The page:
Talking Horses

    With British Champions Day soon upon us, David Lawrence takes a statistical look at the British Champion Stakes as well as releasing his figures for the British Champions Sprint. Numerous taking performances and a pair of horses working well at home - Roger Varian and Paul Nicholls-trained inmates – also get positive mentions.
  • Wednesday 18 October 2017
  • Blog

ON THE RADAR

Firm ground at Ascot on Saturday, 21 October, would unquestionably temper my optimism about the prospects of Order Of St George scoring in the Qipco British Champions Long Distance Cup. But, as long as the forecast showers arrive in Berkshire before this two-mile Group 2 contest, I reckon the Aidan O’Brien-trained five-year-old will see off his rivals. Order Of St George has registered a hatful of victories since first featuring in Talking Horses and holds an outstanding form claim this weekend.

PROMISING NEWCOMERS

Crooks Peakmade an encouraging first appearance in the bumper staged over the extended two miles at Newton Abbot on 13 October and surely has a bright future over jumps. This Philip Hobbs-trained four-year-old travelled smoothly throughout and, having taken the lead with just over a furlong left to race, eased six lengths clear of the more experienced River Bray.

Hobbs plans to switch Crooks Peak to hurdles for his next run and, given he has already schooled at home, the gelding is worth following.

Backed by the biggest team of horses he has so far amassed for a jumps season, Colin Tizzard will be hoping to make a concerted bid to land the 2017/18 National Hunt Trainers’ Championship, and it will disappointing if The Russian Doyen fails to contribute at least one win, and some useful prize money, to his end-of-campaign total.

The four-year-old finished runner-up on his debut in a two-mile bumper at Chepstow on 15 October and, being out of a half-sister to Denman, has obvious pedigree potential.

CODEBREAKERS

Shantou Rock jumped impressively on his initial outing over fences and, after scoring in the two-mile novices’ chase at Newton Abbot on 13 October, appears likely to cope with a step up in grade. Useful and progressive over hurdles last season - he began this campaign with an official rating of 137 - Dan Skelton’s five-year-old made all the running to win comfortably by nine lengths from The Unit on his reappearance and will have learned enough from the experience to score again over this, his ideal trip.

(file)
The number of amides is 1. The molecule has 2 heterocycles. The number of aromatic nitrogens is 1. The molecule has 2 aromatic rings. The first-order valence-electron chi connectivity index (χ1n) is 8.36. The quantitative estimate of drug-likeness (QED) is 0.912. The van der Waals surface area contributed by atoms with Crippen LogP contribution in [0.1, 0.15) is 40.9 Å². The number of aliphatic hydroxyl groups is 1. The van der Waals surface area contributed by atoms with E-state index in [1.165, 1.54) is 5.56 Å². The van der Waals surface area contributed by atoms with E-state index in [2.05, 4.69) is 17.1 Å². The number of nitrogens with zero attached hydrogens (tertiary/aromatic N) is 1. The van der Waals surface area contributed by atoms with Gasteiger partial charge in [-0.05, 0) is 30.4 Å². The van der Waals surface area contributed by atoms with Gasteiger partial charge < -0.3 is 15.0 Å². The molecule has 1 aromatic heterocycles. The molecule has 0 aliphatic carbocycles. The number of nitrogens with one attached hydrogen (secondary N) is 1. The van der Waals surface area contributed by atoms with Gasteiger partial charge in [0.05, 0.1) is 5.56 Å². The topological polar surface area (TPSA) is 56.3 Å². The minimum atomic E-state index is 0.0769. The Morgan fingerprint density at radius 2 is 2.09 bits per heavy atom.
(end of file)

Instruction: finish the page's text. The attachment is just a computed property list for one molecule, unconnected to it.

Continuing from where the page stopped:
The Peter Chapple-Hyam-trainedLubinka could manage only sixth in the Group 1 Fillies’ Mile at Newmarket on that same afternoon. Nevertheless, by finishing within six and a quarter lengths of the winner, Laurens, she indicated she is improving sufficiently with racing to break her duck in slightly less-exalted company.

The daughter of Mastercraftsman - twice placed at a lower level on her earlier starts - is out of a Golan mare who stayed extended distances, so a stiffer stamina test should suit her.

Roger Varian’s two-year-old colt Qianlong is another to remain a maiden, in his case after three runs, but he too has the talent to get off the mark, judged on his second in a novices’ contest at York on the same day.

Qianlong was stepping up to a mile for the first time on the Knavesmire, having previously run over six and seven furlongs, and my view is that, while he kept on gamely to get within two and a three-quarter lengths of the Barford, he could well appreciate a return to a marginally shorter distance.

Finian’s Oscar was far from foot-perfect when taking a novices’ chase over just shy of two and a half miles at Chepstow on 14 October, making several early niggling mistakes, but his class shone through in the closing stages as he sauntered to an 11-length success over the 139-rated Tintern Theatre.

Colin Tizzard’s five-year-old was entitled to collect, of course, having twice registered Grade 1 victories while hurdling last season, but he is a big individual and has always looked a potentially smart chaser.

DIGGING THE DIRT

Keith Dalgleish has rapidly established himself among the most reliable of trainers, placing his horses shrewdly and keeping them in decent form for long periods, and I envisage him adding to his growing list of winners in the next few weeks thanks to Broken Wings.

The daughter of Canford Cliffs made a solid start to her racing career with a two-length second behind Consolida in a one-mile novice stakes at Newcastle on 10 October, despite losing ground leaving the stalls and hitting traffic trouble late on.

Kawasir, a two-year-old colt trained by Roger Varian, also posted an encouraging first effort at an all-weather track, in his case in a seven-furlong Kempton novice contest the following evening.

Varian’s charge raced in midfield early on, before making progress from the two-furlong marker and finishing strongly to take third behind Glendevon. Although by Speightstown, generally an influence for speed, Kawasir is a half-brother to decent middle-distance performers, so might well handle a step up in trip.

NOTED ON THE GALLOPS

Roger Varian should soon be giving a two-year-old colt named Talas his racecourse debut and, if his work at home is a reliable guide, this son of Dansili ought to can break his duck. Out of a mare by Sadler’s Wells, and related to a Group 3 winner, Varian’s charge moves nicely on the Newmarket gallops and has an imposing physique. He will stay middle distances as a three-year-old.

Paul Nicholls believes his chance of regaining the British jump Trainers’ Title rests with young horses and among those he must be hoping will register a few wins for him is Captain Cattistock, a point-to-point scorer back in spring, and poised to make his first appearance under rules in the near future. By Black Sam Bellamy, and out of an Alflora mare, Nicholls’s four-year-old is undoubtedly nicely bred.